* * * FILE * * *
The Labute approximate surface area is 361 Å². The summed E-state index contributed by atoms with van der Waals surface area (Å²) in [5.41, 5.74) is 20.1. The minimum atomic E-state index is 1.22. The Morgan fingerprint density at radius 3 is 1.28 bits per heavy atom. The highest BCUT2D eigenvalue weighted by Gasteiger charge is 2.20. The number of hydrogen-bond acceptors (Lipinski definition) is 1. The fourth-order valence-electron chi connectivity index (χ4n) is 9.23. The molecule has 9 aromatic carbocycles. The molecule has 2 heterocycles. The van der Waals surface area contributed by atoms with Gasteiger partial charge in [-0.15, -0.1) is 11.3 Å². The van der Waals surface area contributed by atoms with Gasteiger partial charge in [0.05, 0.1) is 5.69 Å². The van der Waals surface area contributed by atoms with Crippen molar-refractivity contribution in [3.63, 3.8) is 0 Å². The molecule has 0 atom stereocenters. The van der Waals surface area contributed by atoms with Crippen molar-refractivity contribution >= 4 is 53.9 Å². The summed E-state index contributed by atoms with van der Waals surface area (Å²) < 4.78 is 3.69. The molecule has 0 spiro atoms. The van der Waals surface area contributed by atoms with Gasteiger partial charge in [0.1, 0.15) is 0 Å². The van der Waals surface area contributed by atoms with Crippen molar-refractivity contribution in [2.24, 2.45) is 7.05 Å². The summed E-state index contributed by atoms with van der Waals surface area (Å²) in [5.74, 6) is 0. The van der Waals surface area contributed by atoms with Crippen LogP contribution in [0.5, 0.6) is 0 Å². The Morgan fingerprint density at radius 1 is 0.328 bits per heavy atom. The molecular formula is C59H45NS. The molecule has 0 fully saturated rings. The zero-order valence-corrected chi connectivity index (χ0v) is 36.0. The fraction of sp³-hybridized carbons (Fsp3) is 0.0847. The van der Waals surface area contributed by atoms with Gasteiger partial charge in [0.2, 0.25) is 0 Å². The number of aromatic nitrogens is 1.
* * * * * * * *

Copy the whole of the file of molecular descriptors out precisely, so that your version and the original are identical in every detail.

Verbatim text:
The Labute approximate surface area is 361 Å². The summed E-state index contributed by atoms with van der Waals surface area (Å²) in [5.41, 5.74) is 20.1. The minimum atomic E-state index is 1.22. The Morgan fingerprint density at radius 3 is 1.28 bits per heavy atom. The highest BCUT2D eigenvalue weighted by Gasteiger charge is 2.20. The number of hydrogen-bond acceptors (Lipinski definition) is 1. The fourth-order valence-electron chi connectivity index (χ4n) is 9.23. The molecule has 9 aromatic carbocycles. The molecule has 2 heterocycles. The van der Waals surface area contributed by atoms with Gasteiger partial charge in [-0.15, -0.1) is 11.3 Å². The van der Waals surface area contributed by atoms with Gasteiger partial charge in [0.05, 0.1) is 5.69 Å². The van der Waals surface area contributed by atoms with Crippen molar-refractivity contribution in [3.63, 3.8) is 0 Å². The molecule has 0 atom stereocenters. The van der Waals surface area contributed by atoms with Crippen molar-refractivity contribution >= 4 is 53.9 Å². The summed E-state index contributed by atoms with van der Waals surface area (Å²) < 4.78 is 3.69. The molecule has 0 spiro atoms. The van der Waals surface area contributed by atoms with Gasteiger partial charge in [0.1, 0.15) is 0 Å². The van der Waals surface area contributed by atoms with Crippen molar-refractivity contribution in [2.24, 2.45) is 7.05 Å². The summed E-state index contributed by atoms with van der Waals surface area (Å²) in [5.74, 6) is 0. The van der Waals surface area contributed by atoms with Crippen LogP contribution in [0.5, 0.6) is 0 Å². The Morgan fingerprint density at radius 1 is 0.328 bits per heavy atom. The molecular formula is C59H45NS. The molecule has 0 fully saturated rings. The zero-order valence-corrected chi connectivity index (χ0v) is 36.0. The fraction of sp³-hybridized carbons (Fsp3) is 0.0847. The van der Waals surface area contributed by atoms with Gasteiger partial charge in [0.2, 0.25) is 0 Å². The number of aromatic nitrogens is 1.